The question always arises, why would you want to put freshwater fish in a saltwater tank? Well, mollies and guppies are hardy, cheap, they reproduce easily, and many are actually native to brackish or saltwater environments. Saltwater fish are arguably more beautiful, with bright vibrant colors, but they tend to be more expensive.
Nerite snails may be able to acclimate to saltwater. There are species that are used to brackish and saltwater conditions as well as freshwater varieties. The kind you are buying from your local fish store (LFS) may not be obvious. LFS are notorious for labeling snails incorrectly.
As far as plants go, it is possible, but unlikely. Luckily there are several species of macroalgae readily available for saltwater. I would not go to the trouble of trying to convert freshwater plants to saltwater. Nonetheless, you are welcome to try! If you want to try it, select those that thrive in brackish environments and do document it and tell us all about it.
A Balloon Molly, Poecilia sphenops or a Poecilia latipinna hybrid depending on who you ask, bred to have a deformed spine and peculiar shape.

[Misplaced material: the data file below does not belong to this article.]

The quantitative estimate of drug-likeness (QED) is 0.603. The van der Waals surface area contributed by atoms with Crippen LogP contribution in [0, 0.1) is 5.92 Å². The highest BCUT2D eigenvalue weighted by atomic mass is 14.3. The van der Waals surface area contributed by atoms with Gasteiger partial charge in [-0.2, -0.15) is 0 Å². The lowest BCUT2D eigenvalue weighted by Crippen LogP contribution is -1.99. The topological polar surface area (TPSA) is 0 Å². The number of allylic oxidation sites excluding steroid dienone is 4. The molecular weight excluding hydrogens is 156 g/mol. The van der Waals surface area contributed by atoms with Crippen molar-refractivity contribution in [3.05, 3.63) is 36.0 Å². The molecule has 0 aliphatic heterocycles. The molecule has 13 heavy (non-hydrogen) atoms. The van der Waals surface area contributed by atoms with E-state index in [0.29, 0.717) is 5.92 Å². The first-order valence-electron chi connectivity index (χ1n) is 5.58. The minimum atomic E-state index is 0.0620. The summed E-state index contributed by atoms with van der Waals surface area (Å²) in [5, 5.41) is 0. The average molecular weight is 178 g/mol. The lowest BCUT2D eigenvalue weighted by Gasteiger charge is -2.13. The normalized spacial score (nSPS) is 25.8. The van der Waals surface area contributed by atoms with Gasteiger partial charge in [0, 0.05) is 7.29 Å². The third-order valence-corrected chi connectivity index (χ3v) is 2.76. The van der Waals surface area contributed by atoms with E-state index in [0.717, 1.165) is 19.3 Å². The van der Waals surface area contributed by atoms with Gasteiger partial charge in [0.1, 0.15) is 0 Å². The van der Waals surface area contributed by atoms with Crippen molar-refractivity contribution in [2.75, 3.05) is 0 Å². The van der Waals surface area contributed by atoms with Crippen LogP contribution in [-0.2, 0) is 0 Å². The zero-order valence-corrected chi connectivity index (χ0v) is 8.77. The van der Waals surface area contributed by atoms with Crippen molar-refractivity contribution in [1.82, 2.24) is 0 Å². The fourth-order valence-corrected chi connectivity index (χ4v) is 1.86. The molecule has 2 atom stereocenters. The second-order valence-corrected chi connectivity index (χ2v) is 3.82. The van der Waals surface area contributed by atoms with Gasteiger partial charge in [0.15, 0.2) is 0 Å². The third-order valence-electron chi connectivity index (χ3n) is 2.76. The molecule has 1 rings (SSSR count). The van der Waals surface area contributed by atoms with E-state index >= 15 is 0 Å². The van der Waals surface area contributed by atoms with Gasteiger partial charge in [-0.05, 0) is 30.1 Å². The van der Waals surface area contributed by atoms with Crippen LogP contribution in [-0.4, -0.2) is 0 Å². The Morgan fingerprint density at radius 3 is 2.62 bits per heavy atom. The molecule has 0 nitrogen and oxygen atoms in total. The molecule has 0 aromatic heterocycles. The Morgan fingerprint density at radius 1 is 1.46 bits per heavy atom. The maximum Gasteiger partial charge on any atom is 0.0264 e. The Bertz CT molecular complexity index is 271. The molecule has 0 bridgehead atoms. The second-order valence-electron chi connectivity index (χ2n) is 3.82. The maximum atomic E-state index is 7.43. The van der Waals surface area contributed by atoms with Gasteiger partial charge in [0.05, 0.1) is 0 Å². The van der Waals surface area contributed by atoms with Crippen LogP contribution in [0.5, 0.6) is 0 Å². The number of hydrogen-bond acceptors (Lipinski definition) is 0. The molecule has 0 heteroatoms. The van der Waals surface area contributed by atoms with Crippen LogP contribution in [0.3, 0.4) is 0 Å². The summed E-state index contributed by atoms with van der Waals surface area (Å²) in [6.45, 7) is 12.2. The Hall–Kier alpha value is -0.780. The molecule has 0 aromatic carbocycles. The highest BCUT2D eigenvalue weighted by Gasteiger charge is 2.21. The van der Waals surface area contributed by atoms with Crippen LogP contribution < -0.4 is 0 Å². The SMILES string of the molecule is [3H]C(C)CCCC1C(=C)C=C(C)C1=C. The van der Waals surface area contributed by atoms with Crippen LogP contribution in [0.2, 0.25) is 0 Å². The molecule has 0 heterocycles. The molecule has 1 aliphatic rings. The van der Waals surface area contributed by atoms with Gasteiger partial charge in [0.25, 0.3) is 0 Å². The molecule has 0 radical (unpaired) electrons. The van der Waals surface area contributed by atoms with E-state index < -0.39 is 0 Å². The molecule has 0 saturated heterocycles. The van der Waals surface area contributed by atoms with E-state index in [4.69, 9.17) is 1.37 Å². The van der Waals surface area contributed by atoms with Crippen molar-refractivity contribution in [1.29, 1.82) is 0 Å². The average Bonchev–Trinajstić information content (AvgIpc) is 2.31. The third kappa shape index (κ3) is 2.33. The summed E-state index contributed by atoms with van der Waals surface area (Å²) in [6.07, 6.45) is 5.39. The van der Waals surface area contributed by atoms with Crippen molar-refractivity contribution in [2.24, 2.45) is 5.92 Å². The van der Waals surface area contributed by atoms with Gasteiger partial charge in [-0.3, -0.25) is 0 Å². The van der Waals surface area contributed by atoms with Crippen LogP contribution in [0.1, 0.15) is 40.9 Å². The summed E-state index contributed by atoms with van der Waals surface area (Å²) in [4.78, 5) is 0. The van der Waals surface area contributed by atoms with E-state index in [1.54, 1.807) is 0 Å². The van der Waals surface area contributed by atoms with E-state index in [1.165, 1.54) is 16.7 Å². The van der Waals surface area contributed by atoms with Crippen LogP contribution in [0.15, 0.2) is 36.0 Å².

Photo is a royalty-free image from Pixabay. ©2018, All Rights Reserved.
Can I use my tap water like I do with freshwater aquariums?
People do it. A reef aquarium, though, requires narrow parameters that have to be kept stable. It is better to use RO/DI water with zero total dissolved solids (TDS) and just add your aquarium salt. That is the only way to be sure your water has the right chemistry at the beginning. Distilled water can be used too, and it may be smart to keep some on hand for emergencies. Spring water should not be used. It is basically good tap water, but not good enough. And by the way, no, you can't drink your RO/DI water because the resin used in the deionization step is not designed to be food safe.
Remember, no matter what your tap water tests for at any one time, tap water chemistry will fluctuate with the seasons. You would always be aiming at a moving target. I know that this was true in Calgary, Alberta, Canada, where I used to live--there were big swings in phosphate levels throughout the year.
Will I be able to keep and use any of my equipment that I used with my freshwater tank?
Reef aquarists do not typically use the hang-on-back (HOB) filters that freshwater enthusiasts use except on quarantine tanks, breeder/fry tanks, or very small display tanks. It depends on what your goals are with saltwater.